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TV UK, 25 March

If… whatever.

Dolan Cummings

Topics Politics

This is a bit of random text from Kyle to test the new global option to add a message at the top of every article. This bit is linked somewhere.

‘The scenario you are about to see is fictional, but the issues raised are real.’ That’s quite a ‘but’ clause, so it’s fitting that it should precede each episode of If… (BBC2, Wednesdays at 9pm).

This week’s episode, If…The Generations Fall Out, posited a future in which vast numbers of pensioners have formed an unbeatable electoral block in order to extort massive taxes from the young to pay for their own luxurious lifestyles. Meanwhile, the young (starting in Germany, of course) are organising a fightback against the pampered pensioners.

This is a particularly outlandish spin on the conventional wisdom that an ageing population is about to become a major social problem, and while it was supported by an array of breathless experts, the argument was really carried by the drama, in which an angry young man organised demonstrations against the appropriately irritating baby boomers, under the slogan, ‘They play, we pay’.

spiked contributor Phil Mullan popped up to challenge the doom-filled predictions of inter-generational strife (‘In 2004,’ the narrator explained, ‘not everyone was so pessimistic’), but of course he had already been ‘proved wrong’ by the programme’s premise. So while his argument that an ageing population could be of benefit to society rather than a burden was convincing (1), he was made to look like Neville Chamberlain promising ‘peace for our time’, or the record executive who turned down the Beatles.

The programme’s editor Peter Barron insists that the scenarios are based on painstaking research (2). Inevitably, though, each programme makes political assumptions, and indeed promotes certain political ideas. Nothing wrong with that, except for the pretence of cool-headed objectivity. Significantly, the idea of increasing immigration in order to change our demography was dismissed as soon as it was raised (on practical grounds, you understand). There must be no easy fixes in this subjunctive clause.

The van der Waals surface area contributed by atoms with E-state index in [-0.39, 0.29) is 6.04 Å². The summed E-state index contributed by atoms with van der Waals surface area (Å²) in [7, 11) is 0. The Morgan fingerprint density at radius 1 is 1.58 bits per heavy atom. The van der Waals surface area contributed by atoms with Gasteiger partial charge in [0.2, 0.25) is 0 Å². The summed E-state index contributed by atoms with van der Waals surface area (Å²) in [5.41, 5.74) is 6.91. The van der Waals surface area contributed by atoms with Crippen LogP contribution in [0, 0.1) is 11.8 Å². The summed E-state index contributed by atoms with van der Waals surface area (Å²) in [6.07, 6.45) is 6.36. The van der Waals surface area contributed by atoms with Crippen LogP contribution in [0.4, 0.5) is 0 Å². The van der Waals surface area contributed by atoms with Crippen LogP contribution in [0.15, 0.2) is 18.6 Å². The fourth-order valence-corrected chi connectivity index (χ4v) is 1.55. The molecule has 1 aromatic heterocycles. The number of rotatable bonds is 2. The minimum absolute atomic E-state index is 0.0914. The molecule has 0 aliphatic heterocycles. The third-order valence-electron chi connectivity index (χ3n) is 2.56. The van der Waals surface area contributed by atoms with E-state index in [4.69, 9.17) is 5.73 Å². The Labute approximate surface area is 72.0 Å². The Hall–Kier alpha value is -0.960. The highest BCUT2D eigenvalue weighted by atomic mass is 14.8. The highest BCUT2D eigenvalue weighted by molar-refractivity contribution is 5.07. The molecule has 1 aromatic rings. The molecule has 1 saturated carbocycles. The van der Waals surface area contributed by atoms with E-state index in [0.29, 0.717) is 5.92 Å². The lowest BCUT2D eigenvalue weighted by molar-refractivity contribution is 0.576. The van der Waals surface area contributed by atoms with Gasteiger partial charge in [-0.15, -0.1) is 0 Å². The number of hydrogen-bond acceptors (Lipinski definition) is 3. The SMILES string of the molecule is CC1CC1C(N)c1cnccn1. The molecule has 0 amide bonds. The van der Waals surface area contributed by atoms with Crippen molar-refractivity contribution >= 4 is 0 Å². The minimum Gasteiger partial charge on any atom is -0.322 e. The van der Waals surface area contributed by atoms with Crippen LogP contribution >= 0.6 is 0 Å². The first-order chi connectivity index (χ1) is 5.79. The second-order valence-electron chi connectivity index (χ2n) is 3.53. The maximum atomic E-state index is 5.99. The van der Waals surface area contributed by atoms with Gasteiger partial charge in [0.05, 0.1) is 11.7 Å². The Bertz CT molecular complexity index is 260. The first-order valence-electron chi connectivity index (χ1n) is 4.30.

Amid all this warning of dramatic social change, the polemical thrust of next week’s episode, If… Women Ruled the World, is almost reassuringly sexist. Apparently after a couple more decades of storming boardrooms and outperforming men, women will decide that what they really want is to stay at home and have babies. Interestingly this suggestion is made with varying degrees of straightforwardness by thinktankers of left and right.

The dramatised scenario combines familiar ideas about female efficiency and emotional skills trumping redundant male aggression and competitiveness with a suggestion that all this success is fundamentally unfeminine, and that the real revolution should be in work-life balance (that’s thinktank-speak for the call of the kitchen sink).

The last bastion of maleness will supposedly be parliament, allegedly because the hours are family unfriendly (not because parliamentary politics only attracts losers, then), but this desperate dig at old-fashioned sexism barely conceals the newfangled sexism promoted by the drama and the experts.

The programme is further confused by the intervention of geneticist Steve Jones, who is drafted in to give a scientific basis to the speculation. Now, I have no idea what it means to say that the Y chromosome has been ‘in decline’ for millennia, but I’m quite sure it has nothing whatever to do with sexual politics in the twenty-first century. Jones’ comparisons with voles and potatoes don’t help much either.

It seems that the dramatic premise comes first, and the painstaking research comes after, in an attempt to make a case for that premise. The result is neither dramatically satisfying, nor intellectually convincing. If… this is the current affairs programming of the future, then maybe it is time to do something about it.

Dolan Cummings is publications editor at the Institute of Ideas, and editor of Culture Wars. He is also the editor of Reality TV: How Real Is Real?, Hodder Murray, 2002 (buy this book from Amazon (UK) or Amazon (USA)).

Read on:

spiked-issue: TV

(1) See A mature response to ageing, by Phil Mullan

(2) Is the BBC telling tall tales?, BBC News

To enquire about republishing spiked’s content, a right to reply or to request a correction, please contact the managing editor, Viv Regan.

Topics Politics

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